Research by Bassett et al. (published online Science Express 23 Jun 2005) suggests historically that Antartica's contribution to global sea level is larger than thought. Sea level simulations The study modeled the influence of Earth and ice processes on sea level.
Previous attempts to simulate the sea level rise due to the melting of
ice sheets 14,000 to 9,000 years
ago failed to explain sea-level changes in some places. This study shows
that a model combining a stiff lower mantle and rapid
melting of Antarctic ice sheets better explains data on historic global sea changes. These results provide another line of evidence that
Antarctic ice may be responsible for more of the deglacial sea level rise
than previously thought.
Research published in Science on Friday:
Climate change is well established as a potential threat to biodiversity and the services and benefits that people gain from ecosystems. Perry et al. (p. 1912, published online 12 May 2005) examined the effects of climate change on a key ecosystem service, marine fisheries. Many species have exhibited a strong northward shift during the last 25 years in the North Sea. Many commercially important fish such as cod, whiting, and anglerfish have shifted from 50 to 800 kilometers northward. If current climate trends continue, some species may have withdrawn completely from the North Sea by 2050.
Link: Science Express Highlights. (AAAS members only)
A forthcoming Science article indicates that the upper parts of all of the oceans of the world have become warmer during the past 50 years, such warming could only have been caused by the absorption of huge amounts of heat, and the warming patterns can only be explained by human activities. The article by Barnett et al.
examines the patterns of warming on an ocean-by-ocean basis, as a function of amount, location, and time and discuss the physics responsible for the observed trends. The patterns of warming can be reproduced accurately by two different climate models only if anthropogenic forcing is included. In addition to showing that these climate models can faithfully reproduce how the oceans have responded to global warming, and by implication that they are in fact credible tools for predicting climate, these results also show that this ocean warming must be the result of radiative forcing of atmospheric greenhouse gas increases caused by human activity.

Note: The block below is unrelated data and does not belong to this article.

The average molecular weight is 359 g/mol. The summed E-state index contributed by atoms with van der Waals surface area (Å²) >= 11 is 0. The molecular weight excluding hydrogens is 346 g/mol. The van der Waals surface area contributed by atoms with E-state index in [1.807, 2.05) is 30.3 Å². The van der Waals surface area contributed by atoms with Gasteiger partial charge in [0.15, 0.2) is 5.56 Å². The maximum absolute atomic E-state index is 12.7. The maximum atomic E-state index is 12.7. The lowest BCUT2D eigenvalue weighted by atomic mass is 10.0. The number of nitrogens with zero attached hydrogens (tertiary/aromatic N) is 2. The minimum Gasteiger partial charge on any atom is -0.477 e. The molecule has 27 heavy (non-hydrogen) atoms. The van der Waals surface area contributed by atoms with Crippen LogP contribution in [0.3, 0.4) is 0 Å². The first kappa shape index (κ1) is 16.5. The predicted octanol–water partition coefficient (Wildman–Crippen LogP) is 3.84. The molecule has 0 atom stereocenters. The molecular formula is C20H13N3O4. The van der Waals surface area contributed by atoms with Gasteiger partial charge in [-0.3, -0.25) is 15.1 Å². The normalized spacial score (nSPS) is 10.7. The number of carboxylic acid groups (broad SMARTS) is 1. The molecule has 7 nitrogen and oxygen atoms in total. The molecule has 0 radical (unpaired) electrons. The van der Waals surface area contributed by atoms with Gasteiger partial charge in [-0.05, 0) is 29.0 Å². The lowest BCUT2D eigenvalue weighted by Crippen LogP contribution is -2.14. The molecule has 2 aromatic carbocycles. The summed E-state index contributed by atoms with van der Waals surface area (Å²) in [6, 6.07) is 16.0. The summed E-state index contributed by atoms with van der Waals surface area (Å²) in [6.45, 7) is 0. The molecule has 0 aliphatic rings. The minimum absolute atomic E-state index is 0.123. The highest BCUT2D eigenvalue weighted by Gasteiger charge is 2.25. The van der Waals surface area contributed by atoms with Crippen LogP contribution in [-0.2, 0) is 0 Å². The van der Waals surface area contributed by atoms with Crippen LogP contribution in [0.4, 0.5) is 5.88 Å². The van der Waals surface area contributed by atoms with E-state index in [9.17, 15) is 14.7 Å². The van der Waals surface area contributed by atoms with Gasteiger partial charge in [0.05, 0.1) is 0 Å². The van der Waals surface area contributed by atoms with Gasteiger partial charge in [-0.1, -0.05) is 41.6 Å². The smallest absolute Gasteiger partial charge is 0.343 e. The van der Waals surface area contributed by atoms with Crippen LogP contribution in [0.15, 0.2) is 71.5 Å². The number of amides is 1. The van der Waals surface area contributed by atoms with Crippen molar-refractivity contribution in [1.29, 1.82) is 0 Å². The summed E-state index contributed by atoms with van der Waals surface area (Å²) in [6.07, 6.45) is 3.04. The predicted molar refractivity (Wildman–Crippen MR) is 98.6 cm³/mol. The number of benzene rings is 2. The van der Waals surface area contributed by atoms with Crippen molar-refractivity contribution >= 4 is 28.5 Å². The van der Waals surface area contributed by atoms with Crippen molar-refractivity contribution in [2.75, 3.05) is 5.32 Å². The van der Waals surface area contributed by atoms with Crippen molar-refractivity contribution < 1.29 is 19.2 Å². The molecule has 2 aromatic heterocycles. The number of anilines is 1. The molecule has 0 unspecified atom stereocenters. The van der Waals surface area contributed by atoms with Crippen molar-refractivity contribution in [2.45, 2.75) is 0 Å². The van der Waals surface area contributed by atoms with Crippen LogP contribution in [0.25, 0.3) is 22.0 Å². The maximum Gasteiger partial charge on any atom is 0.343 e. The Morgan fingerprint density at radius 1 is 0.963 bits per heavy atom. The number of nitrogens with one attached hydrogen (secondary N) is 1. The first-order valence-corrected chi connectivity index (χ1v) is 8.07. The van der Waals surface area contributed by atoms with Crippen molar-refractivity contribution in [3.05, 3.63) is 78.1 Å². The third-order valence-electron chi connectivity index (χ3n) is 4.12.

GAO's report on mercury controls at powerplants released last week indicates that emerging technologies such as sorbent injection can achieve up to 95% removal and that 70% removal for a medium-sized power plant would cost roughly $ 1 million in capital costs and $ 3.4 million annually in operating and maintenance costs. GAO acknowledges that efficiency and cost are affected by a variety of factors. GAO also suggests that previous EPA and DOE cost estimates overstated the cost of mercury controls. GAO report on mercury removal efficiency and costs
This report follows the controversy about EPA's cost-benefit analysis of the March 15 mercury rule. EPA mercury rule and supporting documents GAO had previously criticized EPA's cost-benefit analysis.. GAO report on EPA Cost-Benefit Analysis of Mercury Rule
Thursday, June 23, 2005
Question 1: Should law professors and/or judges accept expenses paid seminars from groups that have a particular political perspective or agenda, such as FREE?
Question 2: Should judges serve on the Boards of such organizations?
According to the Washington Post, Judge James Loken recently dismissed a complaint against Judge Danny Boggs, chief judge of the 6th Circuit, for serving on the Board of Directors of the Foundation for Research in Economics and Environment (FREE). FREE provides expenses-paid seminars for federal judges and law professors exploring various environmental issues from free market economic perspectives. The FREE seminars tend to provide at least nominal participation from other perspectives. The complaint by Community Rights Counsel alleged that service on the Board created an appearance of partiality because FREE accepts contributions by various corporations. Justice Steve Breyer may review Loken's decision to dismiss the complaint.
Wednesday, June 22, 2005
Georgetown Environmental Law and Policy Institute sponsors the 8th Annual Georgetown takings conference, "Litigating Takings." The program will focus on the recent and forthcoming Supreme Court cases: San Remo Hotel, Lingle, and Kelo. The conference will be held at Harvard Law School on October 27-28, 2005. GELPI Takings Conference